‘For’ often conveys the meaning of ‘because’. The word seems to suggest that this stanza will present us with the explanation for why the poet says that watching the ‘show’ brought him ‘wealth’. Doesn’t the image of lying on a couch suggest the idea of being in a psychiatrist’s office? Wordsworth seems to be suggesting that recalling the scene with the daffodils is therapeutic to him. The ‘inward eye’ is that of memory, on which the scene has been imprinted in such a way that it flashes to life when the poet is in a ‘vacant’ or ‘pensive’ mood. Note again how the word ‘flash’ suggests an active action. The poet doesn’t say that he deliberately tries to remember the scene. The scene flashes into his mind, and it does so often (‘oft’), almost as though it has a will of its own that allows it to enter the poet’s mind whenever he is in a receptive mood.
Also, note the relationship between the time-related words ‘when’ and ‘then’. When something happens, then something else happens: this correlation indicates a cause and effect relationship. When the daffodils flash into the poet’s ‘inward eye’, then his heart fills with pleasure. The words ‘bliss’ and ‘pleasure’ continue the sense of ‘glee’ from the previous paragraph.
The peak of the poet’s ‘bliss’ here is that his heart ‘dances with the daffodils.’ It’s almost as though the scene is recreated, and this time the poet can actually participate in the ‘show’ rather than just be an observer. In this sense, the memory of the scene seems even more powerful than the poet’s encounter with the scene.
1. After reading the poem, can you guess what a daffodil is?
Ans. The daffodil is a flower that is yellow and therefore comparable to gold in its colour. They usually grow near lakes. On seeing the yellow daffodils the poet perhaps recollects some golden memories that he cherishes in the lonely time. He, therefore, calls them ‘golden daffodils’.
Q. Why does the poet compare the daffodils to stars?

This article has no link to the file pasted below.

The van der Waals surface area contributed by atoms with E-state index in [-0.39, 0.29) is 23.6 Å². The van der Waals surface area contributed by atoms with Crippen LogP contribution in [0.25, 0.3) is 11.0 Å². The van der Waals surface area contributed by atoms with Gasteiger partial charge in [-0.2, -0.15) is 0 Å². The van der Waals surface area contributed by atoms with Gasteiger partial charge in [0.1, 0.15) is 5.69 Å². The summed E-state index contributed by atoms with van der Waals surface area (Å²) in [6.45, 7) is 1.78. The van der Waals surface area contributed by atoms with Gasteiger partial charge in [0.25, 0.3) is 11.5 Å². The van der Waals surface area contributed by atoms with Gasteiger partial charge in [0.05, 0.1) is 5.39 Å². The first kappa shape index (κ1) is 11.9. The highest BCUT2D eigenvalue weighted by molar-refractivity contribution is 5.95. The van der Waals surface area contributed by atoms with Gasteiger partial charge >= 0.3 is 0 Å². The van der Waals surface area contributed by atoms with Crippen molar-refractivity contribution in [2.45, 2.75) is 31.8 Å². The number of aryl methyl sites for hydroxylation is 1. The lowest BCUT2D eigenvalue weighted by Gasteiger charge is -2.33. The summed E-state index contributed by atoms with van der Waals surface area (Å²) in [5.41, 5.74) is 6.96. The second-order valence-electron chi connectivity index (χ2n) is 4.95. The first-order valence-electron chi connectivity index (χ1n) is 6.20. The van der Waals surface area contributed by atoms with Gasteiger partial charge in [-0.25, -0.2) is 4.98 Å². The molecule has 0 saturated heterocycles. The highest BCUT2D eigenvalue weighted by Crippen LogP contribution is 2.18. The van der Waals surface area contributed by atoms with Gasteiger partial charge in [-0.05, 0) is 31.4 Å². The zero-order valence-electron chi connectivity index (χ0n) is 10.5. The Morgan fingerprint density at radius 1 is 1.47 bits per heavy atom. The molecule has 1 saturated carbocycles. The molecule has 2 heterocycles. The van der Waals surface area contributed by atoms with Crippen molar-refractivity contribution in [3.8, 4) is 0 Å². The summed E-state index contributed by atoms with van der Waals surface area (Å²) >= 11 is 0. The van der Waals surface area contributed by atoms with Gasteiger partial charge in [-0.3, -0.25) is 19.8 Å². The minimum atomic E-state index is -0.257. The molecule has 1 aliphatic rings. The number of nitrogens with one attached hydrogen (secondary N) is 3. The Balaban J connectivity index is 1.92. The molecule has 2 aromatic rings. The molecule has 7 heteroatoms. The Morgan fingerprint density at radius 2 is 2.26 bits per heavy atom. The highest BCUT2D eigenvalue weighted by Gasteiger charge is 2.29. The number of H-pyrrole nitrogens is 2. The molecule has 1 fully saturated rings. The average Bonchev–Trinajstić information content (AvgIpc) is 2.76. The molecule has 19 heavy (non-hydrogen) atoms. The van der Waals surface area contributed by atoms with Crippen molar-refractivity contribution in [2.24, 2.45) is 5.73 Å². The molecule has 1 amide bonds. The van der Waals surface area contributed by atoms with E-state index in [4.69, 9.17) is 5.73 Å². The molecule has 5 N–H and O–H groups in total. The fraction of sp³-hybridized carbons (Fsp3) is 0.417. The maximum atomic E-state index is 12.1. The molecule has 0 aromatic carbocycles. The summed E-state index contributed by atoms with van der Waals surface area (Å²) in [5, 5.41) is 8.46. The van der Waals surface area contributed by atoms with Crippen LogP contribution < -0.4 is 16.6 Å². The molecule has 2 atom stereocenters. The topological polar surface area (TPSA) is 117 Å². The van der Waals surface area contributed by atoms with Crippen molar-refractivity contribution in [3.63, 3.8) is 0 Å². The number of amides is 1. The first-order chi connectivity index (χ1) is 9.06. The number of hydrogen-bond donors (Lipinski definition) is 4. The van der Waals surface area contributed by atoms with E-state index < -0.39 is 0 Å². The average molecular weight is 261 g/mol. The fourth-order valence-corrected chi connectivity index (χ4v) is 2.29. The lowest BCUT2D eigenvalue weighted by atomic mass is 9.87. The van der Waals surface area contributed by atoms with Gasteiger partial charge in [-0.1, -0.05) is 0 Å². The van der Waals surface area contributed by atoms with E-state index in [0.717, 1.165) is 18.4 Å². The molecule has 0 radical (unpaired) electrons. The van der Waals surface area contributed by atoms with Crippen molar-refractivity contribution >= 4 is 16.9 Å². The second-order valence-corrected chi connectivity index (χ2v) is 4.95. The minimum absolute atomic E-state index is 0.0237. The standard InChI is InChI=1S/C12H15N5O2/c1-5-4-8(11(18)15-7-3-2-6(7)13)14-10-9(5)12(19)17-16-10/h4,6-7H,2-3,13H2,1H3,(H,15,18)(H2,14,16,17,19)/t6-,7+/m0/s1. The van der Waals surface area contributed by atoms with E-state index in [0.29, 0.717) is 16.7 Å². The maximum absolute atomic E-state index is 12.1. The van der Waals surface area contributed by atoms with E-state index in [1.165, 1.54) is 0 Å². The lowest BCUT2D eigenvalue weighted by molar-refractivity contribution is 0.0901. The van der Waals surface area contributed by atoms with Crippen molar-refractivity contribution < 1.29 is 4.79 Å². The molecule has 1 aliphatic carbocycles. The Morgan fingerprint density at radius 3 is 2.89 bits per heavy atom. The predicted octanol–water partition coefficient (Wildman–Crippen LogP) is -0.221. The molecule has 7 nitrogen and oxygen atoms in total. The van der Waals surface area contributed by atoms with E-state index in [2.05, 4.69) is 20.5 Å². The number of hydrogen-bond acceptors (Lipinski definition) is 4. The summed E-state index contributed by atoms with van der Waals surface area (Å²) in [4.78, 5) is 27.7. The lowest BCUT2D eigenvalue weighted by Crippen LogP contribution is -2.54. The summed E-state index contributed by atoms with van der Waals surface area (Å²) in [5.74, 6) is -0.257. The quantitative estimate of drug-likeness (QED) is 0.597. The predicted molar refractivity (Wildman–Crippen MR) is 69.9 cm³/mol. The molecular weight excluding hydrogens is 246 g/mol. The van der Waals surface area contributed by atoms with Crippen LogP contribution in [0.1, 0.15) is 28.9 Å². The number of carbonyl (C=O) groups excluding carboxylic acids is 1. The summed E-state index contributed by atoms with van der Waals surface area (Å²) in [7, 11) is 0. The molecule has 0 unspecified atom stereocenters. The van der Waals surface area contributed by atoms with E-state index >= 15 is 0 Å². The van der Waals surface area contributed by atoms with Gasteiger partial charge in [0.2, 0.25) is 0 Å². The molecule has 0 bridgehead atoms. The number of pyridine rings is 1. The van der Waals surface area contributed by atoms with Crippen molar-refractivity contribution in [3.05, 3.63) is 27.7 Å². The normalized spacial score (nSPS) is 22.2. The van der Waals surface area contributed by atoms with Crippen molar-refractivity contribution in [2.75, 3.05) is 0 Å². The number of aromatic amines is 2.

Ans. The poet compares the daffodils to stars because the daffodils stretch in never-ending line like the stars in the galaxy. Moreover, like stars, the daffodils shine as they are golden and also twinkle like the stars as they flutter due to the breeze. This is a clear indication that daffodils are heavenly stars.
Q. Why has the poet described solitude as being blissful?
Ans. The poet described solitude as being blissful because when the poet is lonely and not doing anything the thought of golden daffodils that he has seen dancing and fluttering in the valley fills his mind with pleasure and he rejoices the moment.
Q. What does the inward eye mean? What is it that flashes upon his eye? Do you think the poet is affected by it in any way? Give reasons.
Ans. The inward eye means visual imagination that takes the poet to the world of past recollection. It is something that can not be shared with other people. The golden daffodils which he has seen in the valley flash upon his inward eye. The memory of dancing and fluttering daffodils fills his heart with pleasure.
It is like a spiritual vision that brings a feeling of joy. It is a blessing for the poet. That is why the poet calls the inward eye a ‘bliss of solitude’.
9. Where were the daffodils growing ?
Answer: The Daffodils were growing beside the lake under the trees.
Q. What are the objects the poet compares with the daffodils?
Answer: The poet compares the daffodils with the dancing waves and shining and twinkling stars.
Q. What is the effect of daffodils on the poet?
Answer: The daffodils fill the poet’s heart with pleasure and he feels happy with them.
Q. What is the bliss of solitude according to the poet ?
Answer: When the person is in solitude and there is nobody around him. He is all alone. He has the opportunity to think of nature. In the poem the poet says that when he is either busy thinking or not thinking about any thing he is reminded of the daffodils. He says that loneliness becomes lovely if he thinks about daffodils in his loneliness. When he remembers the daffodils he starts feeling happy, content and perfectly at peace with himself. This happens because of solitude.
Q. Why does the poet stop on seeing the daffodils ?
Answer: The poet stops on seeing the daffodils because never before in his life had he seen such beautiful golden daffodils and that too in such a very large number. He is completely attracted towards them.
Q. What is the theme of this poem ?
Answer: The healing and refreshing effect of Nature is the theme of this poem.
Q. What is the rhyme scheme of the poem?
Ans. The rhyme scheme of the poem is ababcc.
Reference To The Context
1. Continuous as the stars that………in sprightly dance.
Reference: These lines are taken from the poem “the Daffodils” written by William Wordsworth. The poet feels elated at the sight of the countless number of the daffodils that have grown by the side of the lake.
Context: In the lines under reference, the poet compares the golden daffodils with the stars that shine and twinkle in the sky.
a) What does “they” refer to?
A. ‘They’ refers to the golden daffodils.
b) Why have they been compared to the Milky Way?
A. They have been compared to the Milky Way because the poet feels the number of the daffodils as unending as the stars in the Milky Way.